- Resistance and Dependence – Health professionals discourage the widespread use of antibiotics for infections, as the body can develop resistance and decrease its ability to defend itself naturally. Also, overuse of alcohol-based hand sanitizer can create addiction, as it absorbs into the bloodstream through the skin. Children’s body systems do not process alcohol like adults – and a one-ounce travel-sized bottle of alcohol-based sanitizer can contain the alcohol equivalent of 2-3 shots of hard liquor.
- Phthalates and Parabens: Scented hand sanitizer often includes these additives. Chemicals like these may mask certain odors, but they can also disrupt the endocrine system and affect hormones, including those associated with reproductive development, fertility, and more.
For the safety of the hands, skin, or both, it is essential to read product labels thoroughly to ensure that a hand & body sanitizer contains ingredients that do not create an adverse reaction with frequent use.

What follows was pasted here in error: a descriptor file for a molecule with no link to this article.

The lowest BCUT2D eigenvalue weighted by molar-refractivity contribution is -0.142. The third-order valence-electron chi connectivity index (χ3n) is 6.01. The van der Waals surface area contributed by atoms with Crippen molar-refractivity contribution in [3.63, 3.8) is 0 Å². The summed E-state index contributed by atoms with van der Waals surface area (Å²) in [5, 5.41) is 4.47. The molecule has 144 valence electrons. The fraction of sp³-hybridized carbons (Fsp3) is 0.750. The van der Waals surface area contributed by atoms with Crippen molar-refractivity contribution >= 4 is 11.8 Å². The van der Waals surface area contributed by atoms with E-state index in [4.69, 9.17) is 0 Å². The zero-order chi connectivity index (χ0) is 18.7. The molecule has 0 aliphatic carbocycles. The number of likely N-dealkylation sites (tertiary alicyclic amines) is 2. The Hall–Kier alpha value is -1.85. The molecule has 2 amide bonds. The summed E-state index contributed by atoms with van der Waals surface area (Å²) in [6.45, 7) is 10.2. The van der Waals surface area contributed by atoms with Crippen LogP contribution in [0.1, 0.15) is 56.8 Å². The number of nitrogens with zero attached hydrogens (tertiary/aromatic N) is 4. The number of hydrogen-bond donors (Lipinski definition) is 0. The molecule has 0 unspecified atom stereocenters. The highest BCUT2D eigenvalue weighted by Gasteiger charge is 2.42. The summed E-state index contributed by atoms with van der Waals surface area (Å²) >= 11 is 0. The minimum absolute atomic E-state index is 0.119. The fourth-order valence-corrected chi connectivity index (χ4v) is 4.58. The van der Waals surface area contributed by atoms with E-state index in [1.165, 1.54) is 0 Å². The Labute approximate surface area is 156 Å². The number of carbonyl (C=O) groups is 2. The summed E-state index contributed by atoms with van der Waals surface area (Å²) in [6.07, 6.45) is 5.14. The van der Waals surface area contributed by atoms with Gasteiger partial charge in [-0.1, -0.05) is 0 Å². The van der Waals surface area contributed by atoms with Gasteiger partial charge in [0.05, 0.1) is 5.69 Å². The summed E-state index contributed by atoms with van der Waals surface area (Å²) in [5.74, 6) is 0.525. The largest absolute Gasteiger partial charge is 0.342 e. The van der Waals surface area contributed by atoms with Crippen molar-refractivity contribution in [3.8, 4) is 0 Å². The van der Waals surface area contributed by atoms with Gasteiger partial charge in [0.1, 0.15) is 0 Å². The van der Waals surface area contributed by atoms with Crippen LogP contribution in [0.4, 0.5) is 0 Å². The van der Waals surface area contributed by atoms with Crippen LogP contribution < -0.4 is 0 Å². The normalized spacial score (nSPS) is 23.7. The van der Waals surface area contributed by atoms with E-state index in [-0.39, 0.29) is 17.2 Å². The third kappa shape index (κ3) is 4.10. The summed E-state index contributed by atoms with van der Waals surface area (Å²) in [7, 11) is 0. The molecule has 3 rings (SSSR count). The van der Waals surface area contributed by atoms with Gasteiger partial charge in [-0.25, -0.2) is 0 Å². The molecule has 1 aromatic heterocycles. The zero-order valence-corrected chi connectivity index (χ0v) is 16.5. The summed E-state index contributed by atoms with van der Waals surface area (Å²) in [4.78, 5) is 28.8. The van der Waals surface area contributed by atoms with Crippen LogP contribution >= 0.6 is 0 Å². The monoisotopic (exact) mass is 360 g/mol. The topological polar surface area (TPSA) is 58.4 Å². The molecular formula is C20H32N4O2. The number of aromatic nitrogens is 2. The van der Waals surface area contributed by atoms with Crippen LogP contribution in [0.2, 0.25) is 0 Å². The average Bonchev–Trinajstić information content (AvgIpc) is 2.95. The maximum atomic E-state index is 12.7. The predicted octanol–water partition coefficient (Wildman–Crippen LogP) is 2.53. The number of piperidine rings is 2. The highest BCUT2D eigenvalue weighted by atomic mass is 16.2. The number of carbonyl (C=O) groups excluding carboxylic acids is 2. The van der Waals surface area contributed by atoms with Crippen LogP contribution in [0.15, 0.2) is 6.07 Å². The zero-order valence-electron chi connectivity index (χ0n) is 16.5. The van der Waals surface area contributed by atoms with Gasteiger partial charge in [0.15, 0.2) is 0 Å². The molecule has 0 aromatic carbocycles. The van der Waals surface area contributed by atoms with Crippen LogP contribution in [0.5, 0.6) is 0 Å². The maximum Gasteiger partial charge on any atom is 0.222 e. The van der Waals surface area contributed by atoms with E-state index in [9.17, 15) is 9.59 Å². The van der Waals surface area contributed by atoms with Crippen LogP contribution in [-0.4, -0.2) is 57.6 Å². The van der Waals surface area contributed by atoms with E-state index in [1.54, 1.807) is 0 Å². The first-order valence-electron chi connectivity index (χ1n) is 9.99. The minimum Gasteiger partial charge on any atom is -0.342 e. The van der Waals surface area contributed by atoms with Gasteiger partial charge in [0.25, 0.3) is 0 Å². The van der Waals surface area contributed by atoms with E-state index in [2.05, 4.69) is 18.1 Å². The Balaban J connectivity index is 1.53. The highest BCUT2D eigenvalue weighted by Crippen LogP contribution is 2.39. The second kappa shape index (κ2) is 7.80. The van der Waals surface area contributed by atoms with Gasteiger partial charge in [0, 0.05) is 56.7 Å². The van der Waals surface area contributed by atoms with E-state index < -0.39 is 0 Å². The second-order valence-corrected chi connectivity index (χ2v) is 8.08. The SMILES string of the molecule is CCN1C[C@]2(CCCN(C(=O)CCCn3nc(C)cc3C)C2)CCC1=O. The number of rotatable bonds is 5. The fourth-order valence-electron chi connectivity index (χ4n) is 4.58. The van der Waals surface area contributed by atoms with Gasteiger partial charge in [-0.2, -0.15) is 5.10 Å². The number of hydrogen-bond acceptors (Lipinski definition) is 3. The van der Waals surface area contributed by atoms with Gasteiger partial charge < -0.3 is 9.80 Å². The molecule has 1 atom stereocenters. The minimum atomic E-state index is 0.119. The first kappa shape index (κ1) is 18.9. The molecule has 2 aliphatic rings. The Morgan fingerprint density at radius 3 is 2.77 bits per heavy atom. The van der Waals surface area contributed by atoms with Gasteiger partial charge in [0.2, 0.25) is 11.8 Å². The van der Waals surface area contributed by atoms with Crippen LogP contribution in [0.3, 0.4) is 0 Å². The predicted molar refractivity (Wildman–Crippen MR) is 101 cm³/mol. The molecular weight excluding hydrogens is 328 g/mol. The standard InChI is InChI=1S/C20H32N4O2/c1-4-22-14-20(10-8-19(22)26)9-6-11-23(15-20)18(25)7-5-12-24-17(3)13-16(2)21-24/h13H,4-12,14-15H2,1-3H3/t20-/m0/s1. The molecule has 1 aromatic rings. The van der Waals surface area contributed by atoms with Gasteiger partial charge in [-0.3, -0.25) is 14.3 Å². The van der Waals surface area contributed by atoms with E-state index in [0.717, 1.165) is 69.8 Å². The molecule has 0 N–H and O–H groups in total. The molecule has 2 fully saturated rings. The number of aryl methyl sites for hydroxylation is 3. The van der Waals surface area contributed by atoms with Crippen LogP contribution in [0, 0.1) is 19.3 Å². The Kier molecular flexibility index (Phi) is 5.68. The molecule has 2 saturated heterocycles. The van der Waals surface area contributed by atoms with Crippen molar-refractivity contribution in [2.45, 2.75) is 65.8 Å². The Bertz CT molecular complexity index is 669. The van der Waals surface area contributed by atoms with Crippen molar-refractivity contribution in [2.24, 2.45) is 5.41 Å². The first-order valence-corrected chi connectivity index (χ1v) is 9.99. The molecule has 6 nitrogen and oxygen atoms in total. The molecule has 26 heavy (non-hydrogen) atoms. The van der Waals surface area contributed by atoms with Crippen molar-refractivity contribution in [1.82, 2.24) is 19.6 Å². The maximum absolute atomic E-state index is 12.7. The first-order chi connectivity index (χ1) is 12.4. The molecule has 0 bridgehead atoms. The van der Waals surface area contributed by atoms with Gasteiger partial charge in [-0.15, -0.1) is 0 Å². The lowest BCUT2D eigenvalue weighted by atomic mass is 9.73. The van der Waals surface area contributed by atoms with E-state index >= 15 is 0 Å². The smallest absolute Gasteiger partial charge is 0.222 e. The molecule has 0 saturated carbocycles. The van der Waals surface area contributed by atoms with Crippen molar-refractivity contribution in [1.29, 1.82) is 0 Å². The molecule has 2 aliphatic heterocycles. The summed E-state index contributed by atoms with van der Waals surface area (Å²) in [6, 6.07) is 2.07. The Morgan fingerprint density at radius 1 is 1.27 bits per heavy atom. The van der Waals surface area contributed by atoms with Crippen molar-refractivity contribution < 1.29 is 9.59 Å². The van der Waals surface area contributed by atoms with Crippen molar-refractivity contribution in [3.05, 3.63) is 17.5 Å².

Thankfully, non-damaging hand sanitizers and skin repair products designed for prolonged use do exist and are readily available.
Non-Damaging Hand Sanitizers & Skin Repair
The formulators at GlanHealth™ have designed a complete line of long-lasting personal sanitizers for frequent use by people of all ages. GlanHealth™ advanced hand and body sanitizers are:
Safe and reliable, GlanHealth™ products keep germs at bay with 99.9% effectiveness against common and harmful germs and bacteria.
In as little as 15 seconds, a single pump of GlanHealth™ advanced hand sanitizer forms a microscopic, nano antimicrobial barrier, protecting the skin and wounds – for up to 4-hours per application – and it leaves hands feeling clean, refreshed, and soothed with aloe vera.
To aid the repair of damaged skin from excessive hand hygiene protocols, GlanHealth’s Antimicrobial Wound & Skin Therapy promotes healing in cuts, burns, sores, abrasions, and other skin irritations.
GlanHealth’s lint-free, individually-wrapped Sanitizing Bath Wipes are a convenient on-the-go bathing solution ideal for active lifestyles as well as simple body and surgical site sanitization.
Perfect for school-aged children and young adults, GlanHealth™ alcohol-free, individually-wrapped sanitizing hand wipes are sting-free and protect skin for hours, compared to 20 seconds like most alcohol-based hand sanitizers.